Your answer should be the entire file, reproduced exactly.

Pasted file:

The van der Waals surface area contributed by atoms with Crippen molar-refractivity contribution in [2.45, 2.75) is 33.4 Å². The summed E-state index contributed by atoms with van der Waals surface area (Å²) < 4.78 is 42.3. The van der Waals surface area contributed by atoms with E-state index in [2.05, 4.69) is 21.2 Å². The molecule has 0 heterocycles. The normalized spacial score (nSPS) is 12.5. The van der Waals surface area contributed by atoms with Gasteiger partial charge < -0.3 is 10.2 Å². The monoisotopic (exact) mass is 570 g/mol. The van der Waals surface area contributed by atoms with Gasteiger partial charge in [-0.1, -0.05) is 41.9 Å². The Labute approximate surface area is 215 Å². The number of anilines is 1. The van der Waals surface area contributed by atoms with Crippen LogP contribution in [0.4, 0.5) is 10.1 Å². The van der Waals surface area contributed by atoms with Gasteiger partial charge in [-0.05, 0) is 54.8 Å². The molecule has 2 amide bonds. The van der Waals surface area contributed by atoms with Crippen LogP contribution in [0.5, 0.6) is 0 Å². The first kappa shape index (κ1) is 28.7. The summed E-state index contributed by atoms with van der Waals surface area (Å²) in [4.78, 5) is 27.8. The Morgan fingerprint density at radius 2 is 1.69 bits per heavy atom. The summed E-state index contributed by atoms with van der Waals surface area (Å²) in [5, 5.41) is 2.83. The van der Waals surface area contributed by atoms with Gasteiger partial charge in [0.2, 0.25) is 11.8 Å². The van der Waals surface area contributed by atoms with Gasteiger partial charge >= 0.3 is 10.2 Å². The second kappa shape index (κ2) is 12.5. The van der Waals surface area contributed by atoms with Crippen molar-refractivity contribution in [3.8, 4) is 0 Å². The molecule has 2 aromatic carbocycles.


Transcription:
The van der Waals surface area contributed by atoms with Crippen molar-refractivity contribution in [2.45, 2.75) is 33.4 Å². The summed E-state index contributed by atoms with van der Waals surface area (Å²) < 4.78 is 42.3. The van der Waals surface area contributed by atoms with E-state index in [2.05, 4.69) is 21.2 Å². The molecule has 0 heterocycles. The normalized spacial score (nSPS) is 12.5. The van der Waals surface area contributed by atoms with Gasteiger partial charge < -0.3 is 10.2 Å². The monoisotopic (exact) mass is 570 g/mol. The van der Waals surface area contributed by atoms with Gasteiger partial charge in [-0.1, -0.05) is 41.9 Å². The Labute approximate surface area is 215 Å². The number of anilines is 1. The van der Waals surface area contributed by atoms with Crippen LogP contribution in [0.4, 0.5) is 10.1 Å². The van der Waals surface area contributed by atoms with Gasteiger partial charge in [-0.05, 0) is 54.8 Å². The molecule has 2 amide bonds. The van der Waals surface area contributed by atoms with Crippen LogP contribution in [0.5, 0.6) is 0 Å². The first kappa shape index (κ1) is 28.7. The summed E-state index contributed by atoms with van der Waals surface area (Å²) in [4.78, 5) is 27.8. The Morgan fingerprint density at radius 2 is 1.69 bits per heavy atom. The summed E-state index contributed by atoms with van der Waals surface area (Å²) in [5, 5.41) is 2.83. The van der Waals surface area contributed by atoms with Gasteiger partial charge in [0.2, 0.25) is 11.8 Å². The van der Waals surface area contributed by atoms with Gasteiger partial charge >= 0.3 is 10.2 Å². The second kappa shape index (κ2) is 12.5. The van der Waals surface area contributed by atoms with Crippen molar-refractivity contribution in [3.8, 4) is 0 Å². The molecule has 2 aromatic carbocycles.